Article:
W. I. Juretzko
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The Island of St. Maarten-St. Martin

 ” One foot in France, the other in Holland ”

November 11-th is celebrated as a holiday in many countries of Europe.

The holiday is commonly known as St. Martin’s Day.

On November 11, 1493 Christopher Columbus saw the silhouette of a mountain ridge in the western horizon from the bow of his ship during his second journey to discover a sea route to India. In honor of the Patron Saint Martin of Tours, Columbus named the island St. Martin. This Caribbean island is part of the Antilles chain of islands and is located about 400 miles southeast of Puerto Rico.

When Columbus discovered this island, St. Martin was inhabited by native Carib- Indians. For the next 155 years, life on St. Martin remained a very quiet island that was outside the scope of world politics and the growing frictions between colonial powers.

In 1648, an event took place that would change the history, customs and geography of the island. On March 13 th of that year, two ships arrived from Europe, one from France and one from Holland. The captains of the two ships agreed to diplomatic means to determine which countries would lay claim to this island. The agreement included the selection of one crew member from each ship to begin walking in opposite directions from a common starting point. Wherever they would meet, that point and the starting point would be connected in a straight line and that line would serve as the demarcation line between the French and Dutch colonies.

This interesting approach to diplomacy to solving was made even more interesting because of the long held tradition of drinking alcohol. The French crew member carried a bottle of red wine on his journey and the Dutch crew member carried a supply of gin. The gin must have been a bit stronger than the red wine because the French ”walking diplomat” was able to walk much further than his Dutch counterpart. Since the French crewmember was able to walk further, France ended up with about 60% of the land mass of St. Martin and Holland received about 40 %.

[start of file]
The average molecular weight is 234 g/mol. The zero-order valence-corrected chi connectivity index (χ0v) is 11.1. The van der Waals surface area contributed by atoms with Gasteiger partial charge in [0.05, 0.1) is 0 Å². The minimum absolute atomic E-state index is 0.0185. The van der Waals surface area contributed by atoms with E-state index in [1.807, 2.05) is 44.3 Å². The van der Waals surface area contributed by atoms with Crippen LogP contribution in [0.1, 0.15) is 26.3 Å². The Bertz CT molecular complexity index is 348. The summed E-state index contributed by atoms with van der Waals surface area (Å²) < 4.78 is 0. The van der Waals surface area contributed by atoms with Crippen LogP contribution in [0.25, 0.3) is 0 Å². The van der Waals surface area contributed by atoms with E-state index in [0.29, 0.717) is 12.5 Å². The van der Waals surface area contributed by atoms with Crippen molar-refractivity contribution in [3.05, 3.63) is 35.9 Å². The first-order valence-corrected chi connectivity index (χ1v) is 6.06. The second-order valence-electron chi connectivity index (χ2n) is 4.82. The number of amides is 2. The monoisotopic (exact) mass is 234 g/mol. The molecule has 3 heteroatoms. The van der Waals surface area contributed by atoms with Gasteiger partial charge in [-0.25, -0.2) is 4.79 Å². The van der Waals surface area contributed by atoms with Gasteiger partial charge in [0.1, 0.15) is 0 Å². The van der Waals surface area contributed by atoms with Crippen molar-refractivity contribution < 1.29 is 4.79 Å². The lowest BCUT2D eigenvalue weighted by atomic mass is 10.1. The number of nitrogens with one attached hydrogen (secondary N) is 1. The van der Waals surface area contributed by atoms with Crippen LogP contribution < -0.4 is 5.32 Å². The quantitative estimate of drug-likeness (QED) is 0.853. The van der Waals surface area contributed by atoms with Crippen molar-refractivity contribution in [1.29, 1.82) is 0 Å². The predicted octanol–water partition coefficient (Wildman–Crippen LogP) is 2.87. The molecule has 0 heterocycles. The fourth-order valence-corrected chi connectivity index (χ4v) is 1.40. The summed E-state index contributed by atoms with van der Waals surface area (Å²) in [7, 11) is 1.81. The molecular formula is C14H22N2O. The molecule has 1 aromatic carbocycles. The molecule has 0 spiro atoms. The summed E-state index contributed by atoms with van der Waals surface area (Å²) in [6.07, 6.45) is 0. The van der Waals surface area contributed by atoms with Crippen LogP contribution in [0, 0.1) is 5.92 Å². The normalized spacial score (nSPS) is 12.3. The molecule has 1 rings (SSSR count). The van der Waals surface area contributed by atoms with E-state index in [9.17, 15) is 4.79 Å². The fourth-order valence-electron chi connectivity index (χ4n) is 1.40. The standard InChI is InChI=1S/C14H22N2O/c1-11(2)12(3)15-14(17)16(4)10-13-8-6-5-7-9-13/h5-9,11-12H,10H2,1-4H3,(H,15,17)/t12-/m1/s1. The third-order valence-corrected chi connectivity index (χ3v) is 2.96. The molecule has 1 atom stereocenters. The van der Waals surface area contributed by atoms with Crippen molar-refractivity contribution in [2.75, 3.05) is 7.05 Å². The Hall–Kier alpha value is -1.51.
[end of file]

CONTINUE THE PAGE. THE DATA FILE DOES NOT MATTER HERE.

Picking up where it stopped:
To reflect both French and Dutch colonies, the island was renamed St. Maarten – ST. Martin. The French portion ( St. Martin) of this island contains about 21 square miles and the capitol is Marigot. The 25,000 residents of St.Martin speak French as the official language and use French franc as their national currency.

The Dutch portion (St. Maarten) of the island contains about 16 square miles and the capitol is Philipsburg. The 32,000 residents of St. Maarten speak Dutch as the official language and use the Netherlands Antilles guilder as their national currency.

A stone monument marks the border that separates St. Martin from St. Maarten today with no impact on world events. The border does not impress some of the mountain goats and donkeys that graze in the shadow of palm trees with their back feet in the Netherlands eating the grass in France, while few other are standing just opposite from them in France, chewing off the grass in the Netherlands.


Map of St. Maarten /St Martin

Border marker: standing with one leg in France and the other in the Netherlands

    Mega tons Luxury cruise liners are bringing thousands of tourist on land ,the same spot Christopher Columbus waded on shore

The French portion of the Island

The Dutch portion of the Island


    Curtis Richardson


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